# Algorithm for deriving multiple clusters

Suppose I have a set of data (with 2-dimensional feature space), and I want to obtain clusters from them. But I do not know how many clusters will be formed.

Yet, I want separate clusters (The number of clusters is more than 2).

I figured that k means of k medoid cannot be used in this case. Nor can I use hierarchical clustering. Also since there is no training set hence cannot use KNN classifier to any others (supervised learning cannot be used as no training set). I cannot use OPTICS algorithm as I do not want to specify the radius (I don't know the radius)

Is there any machine learning technique that would give me multiple clusters (distance based clustering) that deals well with outlier points too?

This should be the output:

• With 2D features you can visualize your data, correct? Everything will be much clearer then. And why "nor can I use hierarchical clustering"? Commented May 29, 2015 at 8:08
• Yes I can visualize the data.... Hierarchical clustering is going to give me l clusters and subclusters ..... Oh so are you suggesting that even if I get subclusters , in order to obtain my clusters I should repeatedly subtract a subcluster from its parent cluster? Commented May 29, 2015 at 8:11
• I just tried to visualize it, but identification of the separate clusters is not possible.... Commented May 29, 2015 at 8:15
• With hierarchical clustering you make a dendogram. Then you cut it at specific level, which you estimate reasonable from the dendogram. The precedure is very clear and gives you clusters. No "subclusters", no substraction. If you post your visualization (plot of your actual data that you are trying to cluster), it will be easier to tell more. Commented May 29, 2015 at 8:18

I don't think that EM clustering algorithms like k-means and Gaussian mixture models are quite what you're looking for. There are definitely other algorithms that don't require one to pick a number of clusters. My personal favorite (most of the time) is called mean-shift-clustering. You could find a great little blog post about it here, and it has a good implementation in python's scikit-learn library.

• I just read mean shift clustering , and I seem to like it...I will read more and let you know.. thanks a lot! Commented Jun 1, 2015 at 11:45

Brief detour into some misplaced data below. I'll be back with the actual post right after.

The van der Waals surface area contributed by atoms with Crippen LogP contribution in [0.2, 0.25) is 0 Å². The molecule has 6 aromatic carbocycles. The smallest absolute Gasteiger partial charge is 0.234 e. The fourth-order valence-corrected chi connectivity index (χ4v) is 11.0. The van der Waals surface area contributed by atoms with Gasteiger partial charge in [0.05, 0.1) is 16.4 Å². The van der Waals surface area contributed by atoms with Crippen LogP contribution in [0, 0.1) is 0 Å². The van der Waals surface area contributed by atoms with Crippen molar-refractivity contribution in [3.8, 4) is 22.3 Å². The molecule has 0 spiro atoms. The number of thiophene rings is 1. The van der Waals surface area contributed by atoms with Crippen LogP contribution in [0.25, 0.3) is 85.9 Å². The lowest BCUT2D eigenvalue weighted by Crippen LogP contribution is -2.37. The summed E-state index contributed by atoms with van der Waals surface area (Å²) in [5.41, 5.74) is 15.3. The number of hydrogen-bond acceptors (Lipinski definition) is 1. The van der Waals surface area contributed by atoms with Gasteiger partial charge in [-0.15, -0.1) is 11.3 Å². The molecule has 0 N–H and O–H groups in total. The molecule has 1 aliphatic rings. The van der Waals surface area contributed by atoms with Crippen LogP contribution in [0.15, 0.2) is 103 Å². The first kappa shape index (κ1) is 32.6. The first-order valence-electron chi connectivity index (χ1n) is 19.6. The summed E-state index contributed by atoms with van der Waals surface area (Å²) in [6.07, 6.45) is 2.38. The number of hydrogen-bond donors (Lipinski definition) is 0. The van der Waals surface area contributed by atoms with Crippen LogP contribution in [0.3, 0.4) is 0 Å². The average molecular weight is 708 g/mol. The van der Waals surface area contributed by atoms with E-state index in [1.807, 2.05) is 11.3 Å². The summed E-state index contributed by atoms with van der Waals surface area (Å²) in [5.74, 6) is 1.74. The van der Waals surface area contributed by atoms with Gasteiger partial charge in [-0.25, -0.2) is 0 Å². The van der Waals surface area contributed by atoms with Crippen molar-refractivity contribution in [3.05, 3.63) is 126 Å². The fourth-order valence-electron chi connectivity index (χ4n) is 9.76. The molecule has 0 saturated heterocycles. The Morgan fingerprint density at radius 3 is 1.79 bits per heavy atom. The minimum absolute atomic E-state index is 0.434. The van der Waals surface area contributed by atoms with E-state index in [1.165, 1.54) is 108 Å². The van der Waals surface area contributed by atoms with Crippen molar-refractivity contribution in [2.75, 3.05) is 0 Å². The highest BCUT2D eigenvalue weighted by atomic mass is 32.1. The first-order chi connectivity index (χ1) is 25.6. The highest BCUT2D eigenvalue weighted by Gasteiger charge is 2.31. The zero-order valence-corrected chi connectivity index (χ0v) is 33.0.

• Be aware that in the case of Mean Shift Clustering you are replacing one parameter (number of clusters) by another one (kernel radius) that in fact will indirectly determine the final number of clusters. Therefore, model selection is still required. Commented Jul 28, 2015 at 13:05

The fact is that you could use any of the algorithms you mentioned, and in general any algorithm that requires to set the number of clusters as a parameter (or any other parameter that indirectly sets the final number of clusters, like the threshold in a hierarchical clustering algorithm.)

The solution to your problem is model selection. Model selection methods evaluate different clustering solutions, and select the one that optimizes a given criterion.

For instance, in the case of K-means, you could find a solution for a range of k values, and keep the one that maximizes any cluster validation measure (see the Wikipedia entry for cluster analysis to read about some examples of cluster validation measures).

There are automatic and more complex approaches (one specific example is "Automatic Cluster Number Selection Using a Split and Merge K-Means Approach" by Muhr, M. and Granitzer, M., but this is just an example). These methods use cluster validation measures to automatically split or merge clusters, but the idea is basically the same.

The radius in OPTICS is a maximum value, and it can be set to infinity! So you don't need to know it, and you should give OPTICS as well as DBSCAN a try. There are heuristics to choose their parameters, if you know your data.

Similarly, try hierarchical clustering. There are good heuristics on how to extract flat partitions out of it.

You want something that handles noise well - this calls for DBSCAN, OPTICS and HAC.

If the data are suitable, you can use Gaussian mixture modeling, fit via an EM algorithm to estimate various separate Gaussian clusters. When determining the number of clusters, you can use something like BIC (or other penalized likelihood criterion) to penalize based on the number of parameters that you are estimating. Then simply search over different numbers of clusters and choose the number with the lowest BIC. This is a form of model-based clustering.

You should be able to use the mclust package in R to do this: mclust: Gaussian Mixture Modelling for Model-Based Clustering, Classification, and Density Estimation.